03/08/2022 at 9:44 pm #39784
Sorry to bug you with what is likely a stupid question, but I’ve always struggled somewhat when it comes to classifying and differentiating echogenic foci in tendons. I can appreciate acute hydroxyapetite deposition but struggle to differentiate areas of chronic calcific scarring, from possible small avulsion fragments in the setting of an acute injury. Any tips on how to nut these buggers out would be most appreciated! Thanks also for putting this brilliant site together, it’s an amazing resource. Cheers,
03/08/2022 at 10:11 pm #39785Stephen BirdKeymaster
This is a great question, but requires a long answer!
If you see an echogenic area in a tendon there are a few options:
Gout is monosodium urate and has an access all areas pass as it is blood borne. It can accumulate anywhere, but it does have its favourite locations. These include the 1st TMT and popliteus fossa in the knee.
Gout typically has a fine crystal appearance and is red, tender, and warm to touch.
It comes often with a previous history of gout episodes.
On the radiograph the gout crystals are hard to see as they are not particularly radio opaque.
If it is inside a joint, it accumulates on the surface of the cartilage and forms what we call the “double contour sign” or “uric acid snow sign”
Gout crystals are not particularly attenuative on ultrasound so you can normally see the structures deep to the crystals with some degree of acoustic attenuation but rarely a dense acoustic shadow.
Hydroxyapatite (Calcific Tendinosis)
Hydroxyapatite is a bone salt and by definition, must have an enthesis to migrate from the bone into a tendon, ligament, joint capsule, retinaculum etc.
It is a fine-grained bone salt and forms what looks like a cumulous cloud of echogenic material within the tendon. It starts of quite liquid in nature and with transducer pressure you can see it sloshing about, and at this stage it is amenable for aspiration with a wide gauge needle.
The location of the crystal deposition is always adjacent to an enthesis.
It can occur at any enthesis, however the supraspinatus and infraspinatus tendons are very common locations.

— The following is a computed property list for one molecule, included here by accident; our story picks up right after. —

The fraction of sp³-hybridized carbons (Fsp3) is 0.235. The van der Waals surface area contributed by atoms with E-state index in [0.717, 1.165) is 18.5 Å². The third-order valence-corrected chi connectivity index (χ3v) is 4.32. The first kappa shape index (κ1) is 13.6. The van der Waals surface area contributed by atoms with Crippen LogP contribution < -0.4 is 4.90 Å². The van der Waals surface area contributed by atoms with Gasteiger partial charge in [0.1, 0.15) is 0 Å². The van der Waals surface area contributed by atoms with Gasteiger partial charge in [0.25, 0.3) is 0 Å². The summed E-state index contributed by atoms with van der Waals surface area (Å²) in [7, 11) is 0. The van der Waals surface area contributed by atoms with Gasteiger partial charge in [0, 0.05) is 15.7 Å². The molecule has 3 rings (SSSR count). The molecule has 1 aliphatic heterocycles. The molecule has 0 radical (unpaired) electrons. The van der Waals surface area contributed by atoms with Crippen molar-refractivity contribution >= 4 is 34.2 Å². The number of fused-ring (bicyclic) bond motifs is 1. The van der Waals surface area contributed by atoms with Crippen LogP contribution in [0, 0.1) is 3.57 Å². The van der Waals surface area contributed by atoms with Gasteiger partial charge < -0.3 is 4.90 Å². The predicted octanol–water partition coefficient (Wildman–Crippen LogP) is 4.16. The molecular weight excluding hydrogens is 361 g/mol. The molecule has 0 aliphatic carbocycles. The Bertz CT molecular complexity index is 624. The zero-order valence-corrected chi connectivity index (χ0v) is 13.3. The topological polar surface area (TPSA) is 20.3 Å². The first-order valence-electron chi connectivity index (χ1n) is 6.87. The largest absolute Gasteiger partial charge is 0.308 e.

The migration of the bone salt can be bidirectional where the hydroxyapatite migrates from the bone into the tendon and then it may migrate back the other way or be metabolized and disappear. Hence it is a dynamic phenomenon and I have seen deposits grow rapidly and also may disappear rapidly.
It starts out liquid and at this stage it is “slushy” and has good through transmission properties. As it matures it becomes more “cheese like” and the attenuation increases progressively as it hardens.
If it remains for a protracted period of time, it can burn out into a dense hard calcification resembling a hard piece of stone in the tendon,. At this stage it cannot be aspirated, but it is rarely symptomatic at this stage. At this stage the acoustic attenuation is marked, and it casts a dense acoustic shadow blocking visualisation of structures deep to it.
In the liquid and cheese like stages it is very tender, and the patient will often guard the area. Once it matures into the rock-hard state it is rarely symptomatic.
On plain radiographs it is much denser than gout and easily seen in all stages of the life cycle (liquid, cheese like, hard)
This is a good differentiator from gout
Calcium Pyrophosphate Dihydrate (CPPD / pseudogout)
This is another crystal deposition disease in the rheumatology spectrum.
It appears like echogenic crystal deposition on ultrasound and has a medium attenuation pattern.
It is easily seen on plain x-rays, much like hydroxyapatite.
The feature that sets it apart is the location.
It likes to follow ligamentous structures like joint capsules.
It also really loves fibrocartilage structures, so you see it very commonly in the meniscus of the knee and hp, as well as the TFCC of the wrist.